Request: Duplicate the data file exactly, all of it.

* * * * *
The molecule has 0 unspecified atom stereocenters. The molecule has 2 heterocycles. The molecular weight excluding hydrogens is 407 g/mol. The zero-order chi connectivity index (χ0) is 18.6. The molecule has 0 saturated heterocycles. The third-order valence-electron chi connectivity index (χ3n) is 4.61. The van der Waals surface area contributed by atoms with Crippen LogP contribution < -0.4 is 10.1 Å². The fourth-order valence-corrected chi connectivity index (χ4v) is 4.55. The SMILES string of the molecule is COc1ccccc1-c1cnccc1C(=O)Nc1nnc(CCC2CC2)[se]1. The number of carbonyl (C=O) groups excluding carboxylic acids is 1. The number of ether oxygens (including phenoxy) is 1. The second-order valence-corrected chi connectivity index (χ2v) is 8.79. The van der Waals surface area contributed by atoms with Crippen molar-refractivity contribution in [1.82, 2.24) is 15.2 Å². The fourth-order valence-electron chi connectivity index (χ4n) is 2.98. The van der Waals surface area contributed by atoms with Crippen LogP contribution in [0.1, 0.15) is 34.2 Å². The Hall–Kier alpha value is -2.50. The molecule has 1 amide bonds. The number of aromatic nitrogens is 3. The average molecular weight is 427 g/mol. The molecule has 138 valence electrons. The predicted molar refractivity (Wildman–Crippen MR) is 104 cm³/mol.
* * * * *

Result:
The molecule has 0 unspecified atom stereocenters. The molecule has 2 heterocycles. The molecular weight excluding hydrogens is 407 g/mol. The zero-order chi connectivity index (χ0) is 18.6. The molecule has 0 saturated heterocycles. The third-order valence-electron chi connectivity index (χ3n) is 4.61. The van der Waals surface area contributed by atoms with Crippen LogP contribution < -0.4 is 10.1 Å². The fourth-order valence-corrected chi connectivity index (χ4v) is 4.55. The SMILES string of the molecule is COc1ccccc1-c1cnccc1C(=O)Nc1nnc(CCC2CC2)[se]1. The number of carbonyl (C=O) groups excluding carboxylic acids is 1. The number of ether oxygens (including phenoxy) is 1. The second-order valence-corrected chi connectivity index (χ2v) is 8.79. The van der Waals surface area contributed by atoms with Crippen molar-refractivity contribution in [1.82, 2.24) is 15.2 Å². The fourth-order valence-electron chi connectivity index (χ4n) is 2.98. The van der Waals surface area contributed by atoms with Crippen LogP contribution in [0.1, 0.15) is 34.2 Å². The Hall–Kier alpha value is -2.50. The molecule has 1 amide bonds. The number of aromatic nitrogens is 3. The average molecular weight is 427 g/mol. The molecule has 138 valence electrons. The predicted molar refractivity (Wildman–Crippen MR) is 104 cm³/mol.